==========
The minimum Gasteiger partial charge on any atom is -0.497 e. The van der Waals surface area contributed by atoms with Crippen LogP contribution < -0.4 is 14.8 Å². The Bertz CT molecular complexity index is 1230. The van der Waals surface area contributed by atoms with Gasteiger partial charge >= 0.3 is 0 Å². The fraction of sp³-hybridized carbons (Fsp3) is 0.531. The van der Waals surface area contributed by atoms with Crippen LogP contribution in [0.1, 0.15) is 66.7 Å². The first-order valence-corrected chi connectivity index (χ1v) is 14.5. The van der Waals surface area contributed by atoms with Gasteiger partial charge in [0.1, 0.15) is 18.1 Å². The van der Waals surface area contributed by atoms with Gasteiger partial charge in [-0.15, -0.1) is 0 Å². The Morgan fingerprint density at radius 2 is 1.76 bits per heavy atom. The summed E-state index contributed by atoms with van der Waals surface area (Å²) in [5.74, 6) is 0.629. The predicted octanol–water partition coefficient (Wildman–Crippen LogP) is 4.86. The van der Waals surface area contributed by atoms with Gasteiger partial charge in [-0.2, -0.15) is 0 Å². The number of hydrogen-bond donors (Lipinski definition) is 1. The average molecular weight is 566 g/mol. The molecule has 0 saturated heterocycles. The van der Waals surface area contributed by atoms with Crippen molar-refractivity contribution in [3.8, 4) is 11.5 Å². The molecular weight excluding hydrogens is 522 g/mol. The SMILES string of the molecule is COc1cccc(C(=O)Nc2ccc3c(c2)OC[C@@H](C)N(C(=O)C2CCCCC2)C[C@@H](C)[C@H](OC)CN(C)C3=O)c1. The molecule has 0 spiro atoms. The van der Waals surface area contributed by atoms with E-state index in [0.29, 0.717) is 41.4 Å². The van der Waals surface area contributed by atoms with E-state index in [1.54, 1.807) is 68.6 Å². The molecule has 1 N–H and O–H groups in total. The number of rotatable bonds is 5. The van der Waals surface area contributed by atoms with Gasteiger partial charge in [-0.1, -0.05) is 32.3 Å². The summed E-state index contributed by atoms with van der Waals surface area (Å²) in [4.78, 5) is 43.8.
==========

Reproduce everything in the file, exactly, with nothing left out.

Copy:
The minimum Gasteiger partial charge on any atom is -0.497 e. The van der Waals surface area contributed by atoms with Crippen LogP contribution < -0.4 is 14.8 Å². The Bertz CT molecular complexity index is 1230. The van der Waals surface area contributed by atoms with Gasteiger partial charge >= 0.3 is 0 Å². The fraction of sp³-hybridized carbons (Fsp3) is 0.531. The van der Waals surface area contributed by atoms with Crippen LogP contribution in [0.1, 0.15) is 66.7 Å². The first-order valence-corrected chi connectivity index (χ1v) is 14.5. The van der Waals surface area contributed by atoms with Gasteiger partial charge in [0.1, 0.15) is 18.1 Å². The van der Waals surface area contributed by atoms with Gasteiger partial charge in [-0.15, -0.1) is 0 Å². The Morgan fingerprint density at radius 2 is 1.76 bits per heavy atom. The summed E-state index contributed by atoms with van der Waals surface area (Å²) in [5.74, 6) is 0.629. The predicted octanol–water partition coefficient (Wildman–Crippen LogP) is 4.86. The van der Waals surface area contributed by atoms with Gasteiger partial charge in [-0.2, -0.15) is 0 Å². The number of hydrogen-bond donors (Lipinski definition) is 1. The average molecular weight is 566 g/mol. The molecule has 0 saturated heterocycles. The van der Waals surface area contributed by atoms with Crippen molar-refractivity contribution in [3.8, 4) is 11.5 Å². The molecular weight excluding hydrogens is 522 g/mol. The SMILES string of the molecule is COc1cccc(C(=O)Nc2ccc3c(c2)OC[C@@H](C)N(C(=O)C2CCCCC2)C[C@@H](C)[C@H](OC)CN(C)C3=O)c1. The molecule has 0 spiro atoms. The van der Waals surface area contributed by atoms with E-state index in [0.29, 0.717) is 41.4 Å². The van der Waals surface area contributed by atoms with E-state index in [1.54, 1.807) is 68.6 Å². The molecule has 1 N–H and O–H groups in total. The number of rotatable bonds is 5. The van der Waals surface area contributed by atoms with Gasteiger partial charge in [-0.1, -0.05) is 32.3 Å². The summed E-state index contributed by atoms with van der Waals surface area (Å²) in [4.78, 5) is 43.8.